AAt/ ij caAie/A ^/a/vt/z/tyaJa/t// Ae/x/udc if t/t/A/sstt/xd /At/ /Ayts>ttA /istiA fAtrrt/pA it tAe t/'A/>A A/tAy /tstsA iti f/u/sfi/t/tJ. «V/t tJfu/jAj-i/a, r /ewtta //least-J fAs t/'AsA /t/t/AW/ty/t //ts/t/iJ tAi/ Art/y.
— Swami Kuvalayananda, in Popular Yoga Ananas, p. 65.
The shoulderstand is the queen of postures and the headstand is the king, the yogis say—the former nurtures the body and the latter celebrates power and consciousness. These concepts will resonate with anyone who has had a lot of experience with both postures. Together they make a team. The headstand needs balance, and the shoulderstand, with its variations and sequelae, makes the best complete practice for providing that balance.
The Sanskrit name for the shoulderstand is sarvangasana, which means the "all-member's pose." Not only do all four extremities participate in creating it, the posture, at least in its fullest expression, also requires muscular effort throughout the body. This gives it an entirely different character from the headstand, which is a balancing pose. Placing your weight on a combination of the shoulders, neck, and head, as you must in the shoulderstand, requires that the full posture be supported either with your upper extremities or with a powerful internal effort.
We can learn a lot about the shoulderstand by looking at how it differs from the headstand. The most obvious point of contrast is that in the head-stand the weight of the body is on the top of the head and has its primary skeletal effect on the neck. The headstand compresses its vertebrae axially; the shoulderstand stretches the neck. Put another way, the neck acts to support the headstand, and is acted upon by the shoulderstand.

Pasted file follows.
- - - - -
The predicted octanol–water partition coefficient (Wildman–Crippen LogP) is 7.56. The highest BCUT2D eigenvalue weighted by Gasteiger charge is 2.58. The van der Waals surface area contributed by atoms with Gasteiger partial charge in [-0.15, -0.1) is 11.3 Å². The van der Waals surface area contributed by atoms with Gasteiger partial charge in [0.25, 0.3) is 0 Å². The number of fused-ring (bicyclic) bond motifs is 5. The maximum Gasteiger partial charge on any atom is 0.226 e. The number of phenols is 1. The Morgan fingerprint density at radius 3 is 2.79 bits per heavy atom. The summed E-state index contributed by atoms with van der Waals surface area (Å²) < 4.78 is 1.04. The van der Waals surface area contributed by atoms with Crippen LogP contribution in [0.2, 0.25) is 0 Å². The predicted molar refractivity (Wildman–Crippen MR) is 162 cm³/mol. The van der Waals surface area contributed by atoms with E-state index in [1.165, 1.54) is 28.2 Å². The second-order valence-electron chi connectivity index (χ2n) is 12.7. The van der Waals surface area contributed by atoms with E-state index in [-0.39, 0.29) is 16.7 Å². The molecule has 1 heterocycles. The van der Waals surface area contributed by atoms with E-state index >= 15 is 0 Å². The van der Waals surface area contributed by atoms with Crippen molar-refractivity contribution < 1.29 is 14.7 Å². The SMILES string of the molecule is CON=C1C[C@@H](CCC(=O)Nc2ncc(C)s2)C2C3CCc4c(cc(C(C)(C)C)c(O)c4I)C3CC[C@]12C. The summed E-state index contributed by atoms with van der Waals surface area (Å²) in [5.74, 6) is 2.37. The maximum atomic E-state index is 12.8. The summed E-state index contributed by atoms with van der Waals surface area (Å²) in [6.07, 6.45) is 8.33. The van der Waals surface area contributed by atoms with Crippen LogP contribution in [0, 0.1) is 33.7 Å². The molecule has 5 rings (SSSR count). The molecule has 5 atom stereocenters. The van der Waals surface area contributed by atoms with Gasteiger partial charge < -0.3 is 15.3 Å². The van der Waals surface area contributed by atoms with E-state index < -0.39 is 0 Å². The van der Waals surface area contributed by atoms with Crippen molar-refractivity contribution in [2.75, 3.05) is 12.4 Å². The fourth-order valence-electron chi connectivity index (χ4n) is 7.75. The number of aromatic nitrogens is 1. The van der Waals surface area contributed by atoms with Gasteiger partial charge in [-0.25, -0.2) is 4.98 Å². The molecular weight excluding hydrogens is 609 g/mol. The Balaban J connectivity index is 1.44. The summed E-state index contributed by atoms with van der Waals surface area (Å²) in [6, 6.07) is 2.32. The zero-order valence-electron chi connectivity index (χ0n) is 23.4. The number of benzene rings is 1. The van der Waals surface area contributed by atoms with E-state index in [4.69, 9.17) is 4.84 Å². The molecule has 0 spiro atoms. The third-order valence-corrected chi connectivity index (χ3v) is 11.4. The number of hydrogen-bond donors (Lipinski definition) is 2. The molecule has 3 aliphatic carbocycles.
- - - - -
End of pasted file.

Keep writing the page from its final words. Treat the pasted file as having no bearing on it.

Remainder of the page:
Another difference is that in the headstand the entire spine from Ci to the sacrum is inverted but straight, and the posture is balanced simply by standing up. By contrast, all the variations of the shoulderstand and its associated postures include forward bending somewhere in the body: the cervical region is flexed in the shouldei-stand, and the cervical region, lumbar region, and hips are flexed in the plow. This continuing theme of forward bending explains why these postures are often followed with back-bending in the bridge, the fish, and the wheel.
One last way in which the shoulderstand differs from the headstand is that significant time and commitment is required to learn about the nature of the posture and do it justice. We can get most of the common physical benefits from the headstand by practicing that posture 3-5 minutes a day but any serious student who wishes to get acquainted with the postures in the shoulderstand series is well advised to practice them for 20-30 minute, a day for at least three months. After that a more abbreviated practice wil suffice.
In this chapter we'll first summarize the anatomy that is pertinent t> the most advanced expression of the shoulderstand. Next we'll discuss th entire shoulderstand series, starting with the easiest postures, and the we'll examine the plow series. We'll then cover the aspects of circulatio and respiration relevant to these poses. Finally, we'll look at exercises an postures that usually follow and balance the shoulderstand and plow, ar end with a brief discussion of benefits.
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